I think this is very well stated. Those who want the story to be a simple fairy-tale "good and evil" are simply ignoring reality (and I suspect Mr. Snowden would be the first to agree). He DID break the law. Perhaps it was analogous to a "justifiable homicide". But no state, including whatever entities the critics might want to have organizing our social interaction in the place of the ones we have, can live on whim: this is what is meant by the "rule of law".

For sure, our existing entities ignore that law all too frequently (especially when there is big money to be made doing so). But that doesn't make it right to do so elsewhere. Lynch mobs are wrong, whether the victim is innocent or guilty.

It seems clear to me that Mr. Snowden did something very courageous, and which will ultimately lead to much good. To idolize his act and say it recommends him for high office (even in bumper-sticker jest) is simply not thoughtful or intellectually useful.

O' ah do apologize foh offendin' yo' high an' intellectual self massuh!
Laws and history are written by powerful crooks to tighten their grip on that power, unless specifically forced to change them by critical mass and are, like the current attitude to the constitution, interpreted and manipulated at their every whim, like those idolized by followers of religious histories based mostly on myth.
And they need conformists and finks to keep it that way.
I'll wear my sticker with more pride now.
 
 
-6 # bigkahuna671 2013-10-22 21:34
And you don't think the people who blindly believe Snowden's a hero aren't conformists? I'd rather be the nonconformist who questions his motives then the conformist who blindly follows behind others who are just as blind. Isn't that what all those fools in the Tea Party do? If they disgust you because they follow clowns like Bachmann, Walker, Perry, Limbaugh, Hannity, O'Reilly, and King (both of them) without question, then it should be the same for those who follow ANYONE without question. this lack of consistency in the thought patterns of RSN followers is confusing and makes me wonder if they just follow the crowd or if they're truly as Progressive as they say.
 
 
+3 # reiverpacific 2013-10-23 10:23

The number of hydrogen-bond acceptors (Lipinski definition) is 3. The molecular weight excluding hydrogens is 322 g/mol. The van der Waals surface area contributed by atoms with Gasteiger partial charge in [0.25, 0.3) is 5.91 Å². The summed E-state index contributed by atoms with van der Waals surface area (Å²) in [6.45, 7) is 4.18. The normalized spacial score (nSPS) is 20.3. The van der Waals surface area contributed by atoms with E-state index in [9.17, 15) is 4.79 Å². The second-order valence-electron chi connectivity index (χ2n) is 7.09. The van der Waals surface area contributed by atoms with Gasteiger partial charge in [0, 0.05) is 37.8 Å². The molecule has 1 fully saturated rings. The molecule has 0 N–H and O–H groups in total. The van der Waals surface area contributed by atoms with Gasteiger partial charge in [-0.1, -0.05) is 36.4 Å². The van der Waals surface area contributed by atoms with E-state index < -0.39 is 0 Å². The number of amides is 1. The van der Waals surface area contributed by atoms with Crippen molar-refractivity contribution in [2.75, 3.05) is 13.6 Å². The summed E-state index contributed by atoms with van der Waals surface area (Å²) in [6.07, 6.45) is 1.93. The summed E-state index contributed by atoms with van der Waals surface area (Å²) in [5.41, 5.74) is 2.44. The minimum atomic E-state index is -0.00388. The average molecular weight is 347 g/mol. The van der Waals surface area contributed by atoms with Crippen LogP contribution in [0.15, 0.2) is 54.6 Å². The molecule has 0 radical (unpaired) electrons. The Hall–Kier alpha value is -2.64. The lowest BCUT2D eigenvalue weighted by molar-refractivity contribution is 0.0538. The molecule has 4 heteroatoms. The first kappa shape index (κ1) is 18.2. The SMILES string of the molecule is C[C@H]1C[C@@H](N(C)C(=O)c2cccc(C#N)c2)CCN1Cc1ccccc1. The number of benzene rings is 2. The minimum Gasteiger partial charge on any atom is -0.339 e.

Quoting bigkahuna671:
And you don't think the people who blindly believe Snowden's a hero aren't conformists? I'd rather be the nonconformist who questions his motives then the conformist who blindly follows behind others who are just as blind. Isn't that what all those fools in the Tea Party do? If they disgust you because they follow clowns like Bachmann, Walker, Perry, Limbaugh, Hannity, O'Reilly, and King (both of them) without question, then it should be the same for those who follow ANYONE without question. this lack of consistency in the thought patterns of RSN followers is confusing and makes me wonder if they just follow the crowd or if they're truly as Progressive as they say.

The intrinsic difference is that I, and most like me, have examined the story from many perspectives, considered the publishing sources and the motives of the subject, then made our choices based on what we gather from proven, in-depth dissemination points like Glen Greenwald and "The Guardian, a much more credible source than the trash-filled US owner-media.
Ergo, I'm assuming that you're siding with that arch-crook, coward and traitor Cheney and his ilk, who made a profession of blatant falsehood including starting two wars on a big fib.
I chose NOT to base my support for ANY cause on "official" US or UK government shills' words. After all they're the very PROVEN crooked, lying, spying manipulators Snowden did us the favor of exposing.
I march in step with NO-ONE unproven.
 
 
+1 # soularddave 2013-10-27 20:25
Quoting jsheats:
To idolize his act and say it recommends him for high office (even in bumper-sticker jest) is simply not thoughtful or intellectually useful.


I think the bumper sticker idea *is* useful. It indicates in a public way that the bearer of such a slogan isn't going along with the status quo and buying into the denunciation of whistle-blowers .

There's value in these revelations, painful as they may be. Personally, I had already sensed some of the "revelations", but am amazed at the scope and duration of the "spying" that they represent. I'm embarrassed for my country, and totally annoyed by the wasted money they represent.
 
 
+29 # Saberoff 2013-10-22 10:44
Don't think so Richard Cohen.

Although your line "Maybe his most un-American act is passing up a chance at easy money. Someone ought to look into this" is hilarious (Borowitz should study the thought process) but "..Snowden needs to be punished..." is wrong headed. Punished for what? Exposing the traitors of Hoi polloi?

Snowden should be hailed as a hero for his actions.

Think it over (again) Rich.
 
 
+40 # tm7devils 2013-10-22 10:46